Last edited: Dec 10, 2018
  47. Dymn

    Dymn Senior Member

    Catalonia
    Catalan (native) & Castilian
    I don't know what acception is he referring to, the 5th in the RAE mentions "difficulty" but it's a bit misleading. It's simply a figurative usage of "expensive", the example they put: "te va a salir cara la broma" means the prank will have dire consequences. Not at all linked with "difficulty".

    In Spanish, caro can be used in the "dear" sense but it's something almost literary and I have the feeling it's less common in French and Italian. Querido is much more usual, even apreciado which also shows this link between price and love. Apreciar is to appreciate, despreciar to despise, etc.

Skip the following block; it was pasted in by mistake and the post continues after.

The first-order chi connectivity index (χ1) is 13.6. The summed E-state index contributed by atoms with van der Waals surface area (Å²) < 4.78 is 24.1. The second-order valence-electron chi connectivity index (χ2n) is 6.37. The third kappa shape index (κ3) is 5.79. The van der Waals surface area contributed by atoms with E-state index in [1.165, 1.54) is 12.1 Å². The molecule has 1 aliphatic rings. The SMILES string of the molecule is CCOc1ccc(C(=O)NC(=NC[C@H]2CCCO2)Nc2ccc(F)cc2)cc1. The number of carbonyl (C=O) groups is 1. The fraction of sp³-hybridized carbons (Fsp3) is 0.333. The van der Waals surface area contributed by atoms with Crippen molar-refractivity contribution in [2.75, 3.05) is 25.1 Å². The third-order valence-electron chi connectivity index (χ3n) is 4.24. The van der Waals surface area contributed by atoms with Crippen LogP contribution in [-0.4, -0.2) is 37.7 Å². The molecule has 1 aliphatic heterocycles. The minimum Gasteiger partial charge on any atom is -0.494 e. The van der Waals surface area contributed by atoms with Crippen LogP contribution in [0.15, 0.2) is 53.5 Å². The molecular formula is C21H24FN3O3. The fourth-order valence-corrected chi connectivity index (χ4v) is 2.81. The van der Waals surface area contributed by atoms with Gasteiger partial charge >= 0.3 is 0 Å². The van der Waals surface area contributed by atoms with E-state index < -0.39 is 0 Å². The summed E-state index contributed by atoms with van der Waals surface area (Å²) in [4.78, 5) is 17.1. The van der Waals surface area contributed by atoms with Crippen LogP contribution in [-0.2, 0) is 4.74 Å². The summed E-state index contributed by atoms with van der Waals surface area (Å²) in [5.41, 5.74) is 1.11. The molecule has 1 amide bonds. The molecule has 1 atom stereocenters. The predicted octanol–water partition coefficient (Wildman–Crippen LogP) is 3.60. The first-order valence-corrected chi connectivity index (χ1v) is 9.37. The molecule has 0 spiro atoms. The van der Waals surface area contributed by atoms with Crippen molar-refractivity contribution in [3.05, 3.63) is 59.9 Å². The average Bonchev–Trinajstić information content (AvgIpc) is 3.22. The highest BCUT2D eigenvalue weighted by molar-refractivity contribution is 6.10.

In Catalan, the usual word for "to love" is estimar, so same word for "to estimate" and "to love".

    I think this connection is widespread throughout the world's languages. Expensive things are good, loveworthy, cheap things are despiseful and have poor quality. Cheap demagoguery, for example. Or going onto wealth, rich things are exuberant, expressive, plentiful; poor things are clumsy, low-quality, etc.
     
    Last edited: Dec 10, 2018
  48. ThomasK Senior Member

    (near) Kortrijk, Belgium
    Belgium, Dutch
    I'd say: yes and no. Valuable for sure, expensive not per se - but of course valuable things are sometimes paid in "hard cash"... But it does work for "cheap", I believe: that use is probably common indeed...